10. Just for information the drawings in McGowan were also provided by McKay, the book really being a collaboration, differences in size between the two publications may simply be down to printing.
  11. Welcome aboard Tim. Panart do a 1:16 Victory longboat, not sure how accurate it is, but looks nice enough. Cornwall Model Boats are stockists, there is also some nice boat kits by Model Shipways of the scale you are looking for, although not of the Victory, CMB also stock these. Gary
  12. You could try contacting Occre to get a replacement, but you should be able to straighten it anyway, just give it a chance to settle to its new normal before incorporating it so it doesn’t pull the whole model out of shape. Gary
  13. Don’t underestimate how much that spine wants to ‘spring-back’, I have the same kit partially built, and have the exact same problem. I used heat to straighten it and held it clamped straight whilst adding the bulkheads, I also inserted filler blockers on both sides between each bulkhead, which should have locked it sufficiently, a week later a small curvature was evident, and this was with some planking that was put in place whilst all clamped up. I’d suggest giving it a few days after straightening to allow it to re-acclimatise to its internal tensions so you can see what residu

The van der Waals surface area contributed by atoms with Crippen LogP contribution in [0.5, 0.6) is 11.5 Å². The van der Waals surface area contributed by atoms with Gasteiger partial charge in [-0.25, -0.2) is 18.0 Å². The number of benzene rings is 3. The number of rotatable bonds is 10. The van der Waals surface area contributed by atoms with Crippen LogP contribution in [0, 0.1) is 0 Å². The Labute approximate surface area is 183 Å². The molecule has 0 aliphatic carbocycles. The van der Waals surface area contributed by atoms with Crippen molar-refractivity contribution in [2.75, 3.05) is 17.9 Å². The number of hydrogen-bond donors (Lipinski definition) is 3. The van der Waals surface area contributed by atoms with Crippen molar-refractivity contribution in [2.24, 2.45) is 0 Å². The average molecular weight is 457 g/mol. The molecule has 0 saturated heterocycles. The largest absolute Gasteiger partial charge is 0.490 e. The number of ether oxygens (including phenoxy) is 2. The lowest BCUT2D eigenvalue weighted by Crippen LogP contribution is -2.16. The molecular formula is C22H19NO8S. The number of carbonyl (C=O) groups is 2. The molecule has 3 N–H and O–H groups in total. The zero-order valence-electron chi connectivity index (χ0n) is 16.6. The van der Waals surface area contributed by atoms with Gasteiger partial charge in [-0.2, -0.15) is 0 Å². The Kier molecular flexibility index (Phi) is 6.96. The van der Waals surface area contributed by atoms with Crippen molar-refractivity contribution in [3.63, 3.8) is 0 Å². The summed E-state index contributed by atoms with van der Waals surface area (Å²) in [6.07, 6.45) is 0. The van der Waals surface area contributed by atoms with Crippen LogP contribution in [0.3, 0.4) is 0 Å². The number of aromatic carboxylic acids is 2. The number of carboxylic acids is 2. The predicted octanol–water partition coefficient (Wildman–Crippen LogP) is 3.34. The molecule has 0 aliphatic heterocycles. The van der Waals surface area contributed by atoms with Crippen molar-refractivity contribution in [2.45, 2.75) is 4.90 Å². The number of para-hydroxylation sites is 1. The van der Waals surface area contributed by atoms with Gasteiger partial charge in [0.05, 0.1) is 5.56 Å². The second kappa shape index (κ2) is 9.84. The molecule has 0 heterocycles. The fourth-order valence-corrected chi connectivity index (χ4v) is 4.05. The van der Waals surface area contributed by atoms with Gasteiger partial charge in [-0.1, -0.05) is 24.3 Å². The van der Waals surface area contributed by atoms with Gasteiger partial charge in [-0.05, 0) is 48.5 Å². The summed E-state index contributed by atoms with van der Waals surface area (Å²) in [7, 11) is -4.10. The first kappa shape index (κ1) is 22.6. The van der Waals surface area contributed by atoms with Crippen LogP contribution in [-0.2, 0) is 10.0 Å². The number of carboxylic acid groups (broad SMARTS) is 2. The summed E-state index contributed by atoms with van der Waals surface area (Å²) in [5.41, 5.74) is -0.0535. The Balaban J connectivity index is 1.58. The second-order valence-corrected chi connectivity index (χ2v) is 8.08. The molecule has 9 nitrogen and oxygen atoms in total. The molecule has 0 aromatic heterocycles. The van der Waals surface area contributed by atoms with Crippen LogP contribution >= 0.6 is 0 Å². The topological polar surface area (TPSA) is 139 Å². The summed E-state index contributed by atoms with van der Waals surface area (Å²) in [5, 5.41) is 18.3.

14. You are right in that the notional length of 9’ 6” refers to length ‘A’, from the muzzle to the reinforcement ring on the breech, to which you add length ‘B’, this is why guns of differing weights of notionally the same length actually vary in length. The drawing you show is for an Armstrong pattern gun, an earlier version to what Victory currently mounts which are all the later Blomefield pattern - the main distinction is that the Blomefield’s have the thimble or loop for the breaching rope cast in to them. The Board of Ordnance records held in the National Archives at
  15. Just in time for my Trincomalee upper deck! Are the 9 and short 18 pounder cannon Blomefield or Armstrong pattern? Gary